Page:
Updated date:

Hosta Flower Varieties to Try in Your Shade Garden

Charlie is a freelance writer with 20 years of writing experience. His articles often focus on DIY projects, including gardening.

Hostas are a great and easy way to bring color to your shady areas.

Hostas are a great and easy way to bring color to your shady areas.

Shady spots can create gardening challenges, so many gardeners rely on hostas for those locations. This longtime, shady garden favorite is very adaptable and hardy in U.S. Department of Agriculture plant hardiness zones 3 through 9. Although only 40 hosta species exist, more than 3,000 hybrids have been created. With so many to choose from, finding one to brighten a shady spot is simple.

Gold Hostas

Give your shady spot a sunny feel with any of the gold variety hostas. The 20 x 40 inches Bright Feather hosta with wavy gold leaves makes a nice addition to large shady areas. Lavender-striped nearly white tubular flowers appear in early summer on top of the 2–3 feet tall scapes.

For smaller areas, consider the Dinky Donna variety. The leaves of this 8 x 14 inches slow-growing hosta contain stunning gold streaks. The streaks contrast well against the green margins of the small flat leaves. Lavender blooms appear in late summer on 12-inch tall green scapes.

Ruffled Hostas

If you want a more textured look, select hostas with ruffled leaves. At 6 x 14 inches, the Ruffled Mouse Ears hosta has heavily rippled margins on nearly round leaves. The slightly wavy, lightly cupped leaves have medium blue-green centers that become dark green by late July. In June, medium lavender flowers adorn the top of 8–10 inch scapes.

The Crows Landing Rippled Truffles is a medium-growing hosta with long green twisted leaves. The 14 x 30 inches plant has leaves that are accented with greenish-yellow slightly rippled margins.

Introduced in 2011, the 'Wheee!' hosta hybrid has leaves that are ruffled with cream-colored margins. The ruffles extend from the tip of the leaf all the way down to the petiole. The plant is 11-18 inches tall x 30 inches wide and is slug-resistant. Light lavender flowers appear on 24-inch tall purple scapes in midsummer. This flower thrives in partial to full shade.

Red Petiole Hostas

With red stems and contrasting green leaves, red petiole hostas infuse a garden with vibrant colors. At 30 x 20 inches, the Red Stilts hosta has intensely red petioles with slightly wavy leaves. The medium green-colored, 3-inch wide leaves reach 10 inches in length. In mid-summer, pale lavender flowers top the 30–40 inch tall red scapes.

Introduced in 2012, the "Peach Salsa" hosta is a very interesting variety with soft lightly puckered yellow leaves on bright red petioles. However, the leaves will turn white if exposed to too much sun. The plant is 10–12 inches tall and 20 inches wide. In July, the bright red scapes are topped with purple flowers.

Another new variety, the Rocket’s Red Glare hosta has glossy green leaves with rippled edges. The red from the petioles surges into the midrib on both sides of the leaves. The shiny, green leaves have attractive wavy margins. In late summer, horizontally arched, deep red scapes carry lavender striped flowers. Hosta is 12 inches tall and 30 inches wide.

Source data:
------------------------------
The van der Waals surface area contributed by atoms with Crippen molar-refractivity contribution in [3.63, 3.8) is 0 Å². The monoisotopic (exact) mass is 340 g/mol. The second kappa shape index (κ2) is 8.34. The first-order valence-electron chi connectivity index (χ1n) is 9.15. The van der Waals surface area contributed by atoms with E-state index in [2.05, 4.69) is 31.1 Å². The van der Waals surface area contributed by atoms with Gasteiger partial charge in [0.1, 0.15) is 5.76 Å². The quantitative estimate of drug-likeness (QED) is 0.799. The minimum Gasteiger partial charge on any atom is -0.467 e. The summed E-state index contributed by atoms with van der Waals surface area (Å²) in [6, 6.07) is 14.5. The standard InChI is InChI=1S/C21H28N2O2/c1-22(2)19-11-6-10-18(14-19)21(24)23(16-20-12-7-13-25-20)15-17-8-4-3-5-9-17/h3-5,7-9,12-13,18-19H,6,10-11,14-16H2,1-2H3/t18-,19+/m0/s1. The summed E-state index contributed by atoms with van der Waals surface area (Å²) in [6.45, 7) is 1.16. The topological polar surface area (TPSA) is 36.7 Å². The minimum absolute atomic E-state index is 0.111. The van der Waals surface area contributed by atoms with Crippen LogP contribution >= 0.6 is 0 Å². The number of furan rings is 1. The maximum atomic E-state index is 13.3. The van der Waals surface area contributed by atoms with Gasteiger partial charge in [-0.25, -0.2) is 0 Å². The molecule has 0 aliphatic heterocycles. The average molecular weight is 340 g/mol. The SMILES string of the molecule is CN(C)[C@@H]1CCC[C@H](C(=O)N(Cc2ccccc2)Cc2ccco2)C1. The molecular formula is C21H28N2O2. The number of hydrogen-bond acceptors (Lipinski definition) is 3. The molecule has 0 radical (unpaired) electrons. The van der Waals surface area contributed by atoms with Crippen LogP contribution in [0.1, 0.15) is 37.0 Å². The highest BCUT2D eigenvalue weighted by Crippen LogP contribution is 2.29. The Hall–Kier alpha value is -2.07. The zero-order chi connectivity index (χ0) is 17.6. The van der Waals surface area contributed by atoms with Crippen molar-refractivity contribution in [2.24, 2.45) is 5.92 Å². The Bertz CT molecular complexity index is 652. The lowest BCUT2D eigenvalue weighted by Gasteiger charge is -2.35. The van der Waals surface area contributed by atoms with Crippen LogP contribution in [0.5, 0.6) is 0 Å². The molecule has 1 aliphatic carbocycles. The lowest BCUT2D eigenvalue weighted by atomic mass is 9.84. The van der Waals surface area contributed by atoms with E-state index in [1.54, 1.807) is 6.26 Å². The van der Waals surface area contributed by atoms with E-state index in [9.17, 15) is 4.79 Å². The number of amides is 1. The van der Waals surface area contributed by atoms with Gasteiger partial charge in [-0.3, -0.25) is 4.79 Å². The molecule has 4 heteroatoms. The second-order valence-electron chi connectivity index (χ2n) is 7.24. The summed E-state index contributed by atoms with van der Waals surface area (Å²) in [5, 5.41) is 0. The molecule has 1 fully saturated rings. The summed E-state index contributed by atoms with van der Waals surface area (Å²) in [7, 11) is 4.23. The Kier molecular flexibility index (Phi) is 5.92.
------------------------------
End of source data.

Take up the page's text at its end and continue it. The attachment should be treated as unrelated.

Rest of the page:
For additional options, consider two red petiole hostas registered in 2010. The Red Bull and Reddy Eddy are large hostas with dark red petioles. The Red Bull has slightly wavy medium green shiny leaves while the Reddy Eddy has dark green and slightly rippled leaves.

Hosta flowers are beloved by gardeners and bees alike.

Hosta flowers are beloved by gardeners and bees alike.

What Is a Sport?

When you begin to research hostas or any plant, you will undoubtedly come across the term "sport." A sport is basically a plant mutation that changes the growth habit or flower color of the parent plant. These new shoots, which display the characteristics that differ from the parent, are known as "sports."

Tips for Growing Hostas

Besides some degree of shade, hostas do best in rich, moist, well-drained soil that is high in organic matter. The most common pest issue for hostas is slugs, but that risk can be reduced greatly by raking the flowerbed in early spring or by choosing plants with thick leaves.

Hostas do not need to be divided to remain healthy, but it's a simple way to create more plants. In spring, when the growing tips start to emerge, dig up the hostas and divide each one's clump into sections with a sharp shovel or knife.

Resources

This content is accurate and true to the best of the author’s knowledge and is not meant to substitute for formal and individualized advice from a qualified professional.

Comments

Charlie Claywell (author) on August 28, 2014:

I am getting ready to divide the Hostas in my front flower bed and add some of them to the bad yard (I have a lot a shade around my house). One thing I do like about Hostas is they are so easy to plant and replant -- I don't think I've ever lost any in the transplanting process.

Kathleen Cochran from Atlanta, Georgia on August 27, 2014:

With all the gardeners here on HP, where are all the Hosta lovers out there? I put in a Hosta garden last year and moved the plants around my yard this year because I couldn't see them well enough just in the garden area I'd built for them. Thanks for this informative hub, and I'll speak for all the Hosta lovers who have not commented.

Related Articles